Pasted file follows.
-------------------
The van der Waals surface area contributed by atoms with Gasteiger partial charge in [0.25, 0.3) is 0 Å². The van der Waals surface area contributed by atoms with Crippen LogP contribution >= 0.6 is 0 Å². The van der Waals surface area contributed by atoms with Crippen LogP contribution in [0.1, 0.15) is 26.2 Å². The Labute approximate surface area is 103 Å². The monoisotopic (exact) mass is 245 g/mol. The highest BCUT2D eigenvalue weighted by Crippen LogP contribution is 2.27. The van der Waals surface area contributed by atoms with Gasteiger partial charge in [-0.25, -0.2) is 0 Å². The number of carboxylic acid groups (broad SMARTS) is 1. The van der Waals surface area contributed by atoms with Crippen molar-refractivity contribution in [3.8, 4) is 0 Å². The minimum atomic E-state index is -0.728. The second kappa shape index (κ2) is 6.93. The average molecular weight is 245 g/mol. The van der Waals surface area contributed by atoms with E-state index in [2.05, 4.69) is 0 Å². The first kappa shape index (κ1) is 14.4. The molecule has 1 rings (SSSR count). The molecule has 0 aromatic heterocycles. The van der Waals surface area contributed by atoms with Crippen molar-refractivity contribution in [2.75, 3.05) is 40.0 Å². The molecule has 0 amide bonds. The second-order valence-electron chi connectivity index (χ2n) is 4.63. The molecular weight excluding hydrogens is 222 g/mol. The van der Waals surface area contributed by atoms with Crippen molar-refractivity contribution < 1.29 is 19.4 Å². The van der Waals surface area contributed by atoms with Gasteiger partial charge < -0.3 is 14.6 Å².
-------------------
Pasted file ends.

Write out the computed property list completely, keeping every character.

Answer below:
The van der Waals surface area contributed by atoms with Gasteiger partial charge in [0.25, 0.3) is 0 Å². The van der Waals surface area contributed by atoms with Crippen LogP contribution >= 0.6 is 0 Å². The van der Waals surface area contributed by atoms with Crippen LogP contribution in [0.1, 0.15) is 26.2 Å². The Labute approximate surface area is 103 Å². The monoisotopic (exact) mass is 245 g/mol. The highest BCUT2D eigenvalue weighted by Crippen LogP contribution is 2.27. The van der Waals surface area contributed by atoms with Gasteiger partial charge in [-0.25, -0.2) is 0 Å². The number of carboxylic acid groups (broad SMARTS) is 1. The van der Waals surface area contributed by atoms with Crippen molar-refractivity contribution in [3.8, 4) is 0 Å². The minimum atomic E-state index is -0.728. The second kappa shape index (κ2) is 6.93. The average molecular weight is 245 g/mol. The van der Waals surface area contributed by atoms with E-state index in [2.05, 4.69) is 0 Å². The first kappa shape index (κ1) is 14.4. The molecule has 1 rings (SSSR count). The molecule has 0 aromatic heterocycles. The van der Waals surface area contributed by atoms with Crippen molar-refractivity contribution in [2.75, 3.05) is 40.0 Å². The molecule has 0 amide bonds. The second-order valence-electron chi connectivity index (χ2n) is 4.63. The molecular weight excluding hydrogens is 222 g/mol. The van der Waals surface area contributed by atoms with Crippen molar-refractivity contribution < 1.29 is 19.4 Å². The van der Waals surface area contributed by atoms with Gasteiger partial charge < -0.3 is 14.6 Å².